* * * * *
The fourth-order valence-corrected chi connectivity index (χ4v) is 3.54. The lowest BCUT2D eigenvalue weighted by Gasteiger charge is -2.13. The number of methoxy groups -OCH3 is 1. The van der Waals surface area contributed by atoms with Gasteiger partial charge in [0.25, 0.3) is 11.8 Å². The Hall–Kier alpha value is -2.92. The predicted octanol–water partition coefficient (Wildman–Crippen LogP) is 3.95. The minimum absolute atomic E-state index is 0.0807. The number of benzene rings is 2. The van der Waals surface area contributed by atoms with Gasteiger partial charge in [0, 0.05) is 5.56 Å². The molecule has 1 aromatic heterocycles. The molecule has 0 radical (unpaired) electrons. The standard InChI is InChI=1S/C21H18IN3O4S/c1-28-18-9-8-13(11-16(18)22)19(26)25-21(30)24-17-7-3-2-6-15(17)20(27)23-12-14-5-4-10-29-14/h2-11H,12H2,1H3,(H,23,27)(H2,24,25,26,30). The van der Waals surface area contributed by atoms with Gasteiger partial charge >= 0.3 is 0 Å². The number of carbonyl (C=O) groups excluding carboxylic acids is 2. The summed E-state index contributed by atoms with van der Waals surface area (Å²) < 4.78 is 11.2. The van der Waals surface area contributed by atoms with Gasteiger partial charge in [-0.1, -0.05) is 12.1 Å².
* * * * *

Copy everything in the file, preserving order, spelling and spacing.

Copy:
The fourth-order valence-corrected chi connectivity index (χ4v) is 3.54. The lowest BCUT2D eigenvalue weighted by Gasteiger charge is -2.13. The number of methoxy groups -OCH3 is 1. The van der Waals surface area contributed by atoms with Gasteiger partial charge in [0.25, 0.3) is 11.8 Å². The Hall–Kier alpha value is -2.92. The predicted octanol–water partition coefficient (Wildman–Crippen LogP) is 3.95. The minimum absolute atomic E-state index is 0.0807. The number of benzene rings is 2. The van der Waals surface area contributed by atoms with Gasteiger partial charge in [0, 0.05) is 5.56 Å². The molecule has 1 aromatic heterocycles. The molecule has 0 radical (unpaired) electrons. The standard InChI is InChI=1S/C21H18IN3O4S/c1-28-18-9-8-13(11-16(18)22)19(26)25-21(30)24-17-7-3-2-6-15(17)20(27)23-12-14-5-4-10-29-14/h2-11H,12H2,1H3,(H,23,27)(H2,24,25,26,30). The van der Waals surface area contributed by atoms with Gasteiger partial charge >= 0.3 is 0 Å². The number of carbonyl (C=O) groups excluding carboxylic acids is 2. The summed E-state index contributed by atoms with van der Waals surface area (Å²) < 4.78 is 11.2. The van der Waals surface area contributed by atoms with Gasteiger partial charge in [-0.1, -0.05) is 12.1 Å².